The first, and often most critical step in reproducing a work of art is a well crafted digital capture. It’s not merely a push button process. The best results come from individually adjusted lighting, a color managed workflow, and custom color correction done by an experienced professional (to compensate for the variances in how different pigments reproduce).
A great capture has more than just high resolution that captures fine detail, gesture and impasto. It should also not have extraneous things like specular reflections or imperfections that may be a part of the character of the original, but look distracting when reproduced.
There is a great deal of subjectivity involved in accurately capturing an original work of art, and the expertise of a skilled artist/technician can mean the difference between pedestrian and spectacular results.
I charge $100 for our high-resolution 32.6 megapixel digital captures of original artwork. Discounts for multiple similar originals are offered on a case by case basis.
This includes: ◆ Individualized lighting to ensure texture and detail are accurately recorded ◆ Extensive manual color correction ◆ File preparation ◆ Burning of a CD or DVD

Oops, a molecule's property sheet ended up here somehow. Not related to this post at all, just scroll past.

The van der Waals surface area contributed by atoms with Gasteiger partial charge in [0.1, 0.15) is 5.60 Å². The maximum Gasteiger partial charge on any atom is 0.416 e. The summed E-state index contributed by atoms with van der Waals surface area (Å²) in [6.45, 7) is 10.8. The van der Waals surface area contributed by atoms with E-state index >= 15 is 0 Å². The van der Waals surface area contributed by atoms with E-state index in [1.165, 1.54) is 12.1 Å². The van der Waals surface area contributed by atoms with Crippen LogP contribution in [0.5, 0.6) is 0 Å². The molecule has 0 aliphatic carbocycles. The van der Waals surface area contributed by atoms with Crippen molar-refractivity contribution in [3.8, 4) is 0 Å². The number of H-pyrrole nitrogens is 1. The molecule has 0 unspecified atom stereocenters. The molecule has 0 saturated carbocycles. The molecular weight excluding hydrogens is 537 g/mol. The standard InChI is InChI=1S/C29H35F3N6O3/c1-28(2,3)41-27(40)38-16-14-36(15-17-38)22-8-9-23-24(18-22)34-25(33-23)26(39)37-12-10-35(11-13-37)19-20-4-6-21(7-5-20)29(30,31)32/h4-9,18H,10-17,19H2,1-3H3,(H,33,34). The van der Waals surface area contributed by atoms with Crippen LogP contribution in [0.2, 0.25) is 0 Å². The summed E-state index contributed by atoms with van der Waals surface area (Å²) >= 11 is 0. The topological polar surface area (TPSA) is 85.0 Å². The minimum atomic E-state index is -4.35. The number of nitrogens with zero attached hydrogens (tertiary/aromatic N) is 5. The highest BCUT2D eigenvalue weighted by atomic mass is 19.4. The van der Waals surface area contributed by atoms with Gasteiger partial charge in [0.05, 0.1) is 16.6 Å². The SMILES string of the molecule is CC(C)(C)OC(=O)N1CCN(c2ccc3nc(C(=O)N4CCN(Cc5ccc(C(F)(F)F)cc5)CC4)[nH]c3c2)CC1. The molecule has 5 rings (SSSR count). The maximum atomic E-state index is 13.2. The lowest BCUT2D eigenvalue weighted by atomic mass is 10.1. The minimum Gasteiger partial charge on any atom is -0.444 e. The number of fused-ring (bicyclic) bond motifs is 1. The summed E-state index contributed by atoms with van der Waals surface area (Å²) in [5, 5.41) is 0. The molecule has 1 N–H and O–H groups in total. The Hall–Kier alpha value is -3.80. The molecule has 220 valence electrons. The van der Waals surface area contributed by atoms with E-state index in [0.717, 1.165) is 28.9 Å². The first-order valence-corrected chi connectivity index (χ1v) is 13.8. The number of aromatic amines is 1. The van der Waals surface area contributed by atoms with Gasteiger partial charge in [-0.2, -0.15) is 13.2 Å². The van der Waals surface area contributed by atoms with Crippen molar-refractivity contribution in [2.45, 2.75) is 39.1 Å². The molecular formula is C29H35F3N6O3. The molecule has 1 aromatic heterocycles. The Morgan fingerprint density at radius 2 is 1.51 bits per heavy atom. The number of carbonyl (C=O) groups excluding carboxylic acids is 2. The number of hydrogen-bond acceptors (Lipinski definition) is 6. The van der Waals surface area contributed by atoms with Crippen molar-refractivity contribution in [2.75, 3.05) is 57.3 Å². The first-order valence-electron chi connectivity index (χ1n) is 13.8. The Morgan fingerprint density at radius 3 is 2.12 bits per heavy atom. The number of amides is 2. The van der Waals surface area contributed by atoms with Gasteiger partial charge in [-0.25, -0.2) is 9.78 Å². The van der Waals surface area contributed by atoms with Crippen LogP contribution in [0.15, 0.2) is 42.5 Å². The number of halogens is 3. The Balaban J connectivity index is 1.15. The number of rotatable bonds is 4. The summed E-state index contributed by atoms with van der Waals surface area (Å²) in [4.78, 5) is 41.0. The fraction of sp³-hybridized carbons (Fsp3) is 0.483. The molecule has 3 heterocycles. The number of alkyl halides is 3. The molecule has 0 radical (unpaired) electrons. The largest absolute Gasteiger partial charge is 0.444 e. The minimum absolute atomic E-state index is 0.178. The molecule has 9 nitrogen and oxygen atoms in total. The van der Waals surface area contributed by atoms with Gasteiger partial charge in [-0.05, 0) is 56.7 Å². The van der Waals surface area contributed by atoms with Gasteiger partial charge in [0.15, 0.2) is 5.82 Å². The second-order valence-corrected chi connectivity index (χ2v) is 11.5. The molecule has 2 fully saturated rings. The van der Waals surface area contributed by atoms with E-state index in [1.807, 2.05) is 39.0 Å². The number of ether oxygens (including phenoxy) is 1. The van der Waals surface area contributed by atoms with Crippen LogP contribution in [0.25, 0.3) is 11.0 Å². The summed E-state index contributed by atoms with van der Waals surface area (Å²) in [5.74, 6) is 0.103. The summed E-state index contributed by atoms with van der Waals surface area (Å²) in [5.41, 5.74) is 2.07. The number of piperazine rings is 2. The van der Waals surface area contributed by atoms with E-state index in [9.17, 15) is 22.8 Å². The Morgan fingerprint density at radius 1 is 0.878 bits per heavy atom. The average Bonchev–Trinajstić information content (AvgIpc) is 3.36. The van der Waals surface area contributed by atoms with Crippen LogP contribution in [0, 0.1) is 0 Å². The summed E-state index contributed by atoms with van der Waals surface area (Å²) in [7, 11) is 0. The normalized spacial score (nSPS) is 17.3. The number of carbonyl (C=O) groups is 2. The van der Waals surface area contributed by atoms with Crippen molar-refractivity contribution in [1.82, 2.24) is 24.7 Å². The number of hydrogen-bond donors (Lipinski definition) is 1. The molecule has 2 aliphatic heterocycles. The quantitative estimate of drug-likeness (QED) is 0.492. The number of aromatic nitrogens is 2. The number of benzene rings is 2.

Your files are saved in high-resolution TIFF format, as well as lower resolution JPEG. The native file size is over 180 megabytes before cropping and lossless file compression, with no resampling to fluff up apparent resolution.
Digital captures also include a 9" x 12" proof on your selected media.
Photographing original two and three dimensional artwork is part analytical, and part subjective. Perfect focus, color fidelity and tonal accuracy are obviously critical, but so is the choice of how to enhance or minimize texture and reflection.
There is no formula for all types of art, because every work has its own special needs. Paintings with impasto need enough shadow and highlight to show the character of the technique, without going overboard to the point that giclees of the image call attention to the fact that they lack impasto.
Works on textured paper often look best when the texture is minimized, so the original paper texture does not fight the paper texture of the print. Inflexible lighting setups from scanners treat every work the same. With our art captures, your work is treated as a unique piece, and the lighting is careful chosen to subtly enhance the detail without overpowering it.
Medium format photography is the big brother of the 35mm SLR that most people are more familiar with. A larger camera with a larger lenses and a bigger sensor means that from both an optical and electronic standpoint, more information is captured.
The Contax 645 camera system, with a full selection of Zeiss lenses are our tool of choice. The camera is paired with a Phase One P30 digital back, which records 31.6 megapixel images that allow for large reproductions of original art or creative photography. Most files are upwards of 100 megabytes when processed, without resampling. Paintings larger than 60" are shot in multiple sections and stitched together, so the art can be reproduce at full size while maintaining 300 pixels per inch resolution.
35 millimeter cameras often produce very nice results, but after witnessing the difference medium format photography provides, it is easy to appreciate the fact that sometimes bigger is better.